Authors: Arbi, HF; Doumis, K; Dalton, N
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Abstract:
Site geotechnical engineers are often reliant on elastic numerical modelling to assist with mine design and the selection of appropriate stoping sequences. Although plastic numerical models are often preferred, site engineers do not have access, or the ability, to use these codes. Hence, three-dimensional elasto-plastic analyses are not viable at most sites. The challenge for the site engineers is to use the available tools most effectively, and present the results in a way that most clearly communicates the mine design requirements. A first step is to establish a mine design criteria, which should not be confused with failure criteria. Mine design criteria correlate observed conditions with modelled stress states at a specific location. An effective mine design criterion then enables the assessment of probable future ground conditions on modelled stress states. Many design criteria could be used concurrently on a single mine site, as different failure mechanisms cannot be assessed with the same criterion. Comparing actual conditions or measurements with modelled stress states is the only way to establish a correlation that could be generalised into a design criterion. During the back analysis process, the actual response of the rock mass is recorded and categorised with a damage classification system and compared to different modelling result parameters. Different correlations are evaluated, and the criterion with the most consistent performance selected to make predictions of future ground conditions. This paper shares case studies where design criteria were successfully used at the Callie underground mine, and discusses the potential application areas for future evaluations. Keywords: back analysis of elastic numerical modelling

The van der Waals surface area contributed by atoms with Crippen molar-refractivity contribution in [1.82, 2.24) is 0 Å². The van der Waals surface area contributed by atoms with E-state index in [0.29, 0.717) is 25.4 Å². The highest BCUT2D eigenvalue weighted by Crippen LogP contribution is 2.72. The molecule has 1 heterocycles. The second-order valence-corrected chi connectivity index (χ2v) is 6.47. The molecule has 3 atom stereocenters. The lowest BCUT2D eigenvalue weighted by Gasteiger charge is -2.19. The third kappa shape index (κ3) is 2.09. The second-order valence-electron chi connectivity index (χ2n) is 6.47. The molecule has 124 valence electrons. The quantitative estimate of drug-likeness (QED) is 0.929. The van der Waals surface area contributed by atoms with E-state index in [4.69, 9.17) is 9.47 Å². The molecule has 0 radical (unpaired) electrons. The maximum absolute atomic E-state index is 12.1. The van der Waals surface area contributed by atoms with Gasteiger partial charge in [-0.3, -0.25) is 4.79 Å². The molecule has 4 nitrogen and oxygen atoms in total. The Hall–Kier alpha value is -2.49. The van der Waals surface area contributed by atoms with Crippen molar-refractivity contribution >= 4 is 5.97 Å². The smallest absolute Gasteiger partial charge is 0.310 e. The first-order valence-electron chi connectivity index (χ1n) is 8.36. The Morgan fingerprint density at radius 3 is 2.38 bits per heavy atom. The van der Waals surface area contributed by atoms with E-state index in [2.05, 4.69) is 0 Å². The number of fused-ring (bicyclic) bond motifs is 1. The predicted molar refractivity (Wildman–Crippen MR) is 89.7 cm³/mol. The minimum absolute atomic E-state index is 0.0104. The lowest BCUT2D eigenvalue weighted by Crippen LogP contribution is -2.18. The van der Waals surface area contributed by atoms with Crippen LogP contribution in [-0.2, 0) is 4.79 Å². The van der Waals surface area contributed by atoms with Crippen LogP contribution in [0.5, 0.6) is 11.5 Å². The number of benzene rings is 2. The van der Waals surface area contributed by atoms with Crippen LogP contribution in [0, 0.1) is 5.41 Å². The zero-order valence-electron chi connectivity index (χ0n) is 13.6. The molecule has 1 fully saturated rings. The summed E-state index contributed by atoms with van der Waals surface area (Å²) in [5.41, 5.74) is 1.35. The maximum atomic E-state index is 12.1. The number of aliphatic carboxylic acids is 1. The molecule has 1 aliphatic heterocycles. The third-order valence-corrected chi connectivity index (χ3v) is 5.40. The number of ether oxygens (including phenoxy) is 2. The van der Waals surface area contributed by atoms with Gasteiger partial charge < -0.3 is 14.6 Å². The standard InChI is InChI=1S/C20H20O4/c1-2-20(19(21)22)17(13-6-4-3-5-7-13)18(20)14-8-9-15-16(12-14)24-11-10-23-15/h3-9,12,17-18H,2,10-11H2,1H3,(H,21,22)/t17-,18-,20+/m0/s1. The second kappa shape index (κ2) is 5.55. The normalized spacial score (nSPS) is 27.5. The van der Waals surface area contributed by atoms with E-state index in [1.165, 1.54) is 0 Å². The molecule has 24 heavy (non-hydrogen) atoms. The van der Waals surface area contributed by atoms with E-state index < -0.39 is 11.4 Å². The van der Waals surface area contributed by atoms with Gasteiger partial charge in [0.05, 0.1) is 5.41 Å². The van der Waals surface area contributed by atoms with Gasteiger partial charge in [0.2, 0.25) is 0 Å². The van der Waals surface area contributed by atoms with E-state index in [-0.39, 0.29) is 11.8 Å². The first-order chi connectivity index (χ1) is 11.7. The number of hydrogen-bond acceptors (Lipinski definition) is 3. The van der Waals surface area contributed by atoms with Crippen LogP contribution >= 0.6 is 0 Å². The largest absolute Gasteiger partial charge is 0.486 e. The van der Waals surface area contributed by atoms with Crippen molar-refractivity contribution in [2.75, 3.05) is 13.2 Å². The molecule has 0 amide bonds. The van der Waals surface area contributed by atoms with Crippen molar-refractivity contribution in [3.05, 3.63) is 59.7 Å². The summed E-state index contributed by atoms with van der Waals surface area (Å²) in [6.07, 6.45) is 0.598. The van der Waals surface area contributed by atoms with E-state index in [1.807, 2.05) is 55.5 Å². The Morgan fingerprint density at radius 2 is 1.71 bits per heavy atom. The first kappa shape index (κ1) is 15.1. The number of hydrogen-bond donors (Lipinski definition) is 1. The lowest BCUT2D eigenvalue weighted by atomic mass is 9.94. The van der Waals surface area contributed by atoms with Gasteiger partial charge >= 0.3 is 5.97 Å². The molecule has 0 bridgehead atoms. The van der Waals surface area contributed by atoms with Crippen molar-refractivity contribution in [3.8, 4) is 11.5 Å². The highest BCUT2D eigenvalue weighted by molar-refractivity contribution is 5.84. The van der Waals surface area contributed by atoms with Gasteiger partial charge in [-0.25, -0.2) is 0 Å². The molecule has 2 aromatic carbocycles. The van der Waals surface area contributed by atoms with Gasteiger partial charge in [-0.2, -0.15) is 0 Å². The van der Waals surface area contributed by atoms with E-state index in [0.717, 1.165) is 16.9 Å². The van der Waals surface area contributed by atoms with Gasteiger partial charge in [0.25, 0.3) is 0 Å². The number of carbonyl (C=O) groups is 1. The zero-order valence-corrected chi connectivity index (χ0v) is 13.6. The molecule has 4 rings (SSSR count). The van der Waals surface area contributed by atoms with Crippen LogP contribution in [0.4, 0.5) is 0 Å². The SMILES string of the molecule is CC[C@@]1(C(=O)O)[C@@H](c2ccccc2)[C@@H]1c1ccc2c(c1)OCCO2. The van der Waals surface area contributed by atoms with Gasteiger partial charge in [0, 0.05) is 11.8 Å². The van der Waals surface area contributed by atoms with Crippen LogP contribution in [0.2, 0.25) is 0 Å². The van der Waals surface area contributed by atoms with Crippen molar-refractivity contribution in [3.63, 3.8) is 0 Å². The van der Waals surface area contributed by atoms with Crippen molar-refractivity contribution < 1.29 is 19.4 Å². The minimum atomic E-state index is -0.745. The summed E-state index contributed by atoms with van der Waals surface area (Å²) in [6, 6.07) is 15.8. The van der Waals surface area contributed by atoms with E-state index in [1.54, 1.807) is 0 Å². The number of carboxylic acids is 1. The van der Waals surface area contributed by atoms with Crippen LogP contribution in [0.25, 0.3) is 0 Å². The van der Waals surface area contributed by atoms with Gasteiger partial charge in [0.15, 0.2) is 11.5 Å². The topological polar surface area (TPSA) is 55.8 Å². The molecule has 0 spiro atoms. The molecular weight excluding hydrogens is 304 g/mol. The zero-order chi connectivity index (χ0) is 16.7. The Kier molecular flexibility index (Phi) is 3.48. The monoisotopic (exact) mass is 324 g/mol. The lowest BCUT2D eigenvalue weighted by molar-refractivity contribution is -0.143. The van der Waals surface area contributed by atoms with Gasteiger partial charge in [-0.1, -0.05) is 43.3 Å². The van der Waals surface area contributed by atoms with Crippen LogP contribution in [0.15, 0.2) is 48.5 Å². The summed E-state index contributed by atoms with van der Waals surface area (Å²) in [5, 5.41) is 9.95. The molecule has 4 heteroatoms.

Keywords: back analysis of elastic numerical modelling

Citation:
Arbi, HF, Doumis, K & Dalton, N 2017, 'Strengths and weaknesses of using elastic numerical modelling in mine design at the Callie underground mine', in J Wesseloo (ed.), Proceedings of the Eighth International Conference on Deep and High Stress Mining, Australian Centre for Geomechanics, Perth, pp. 863-874.

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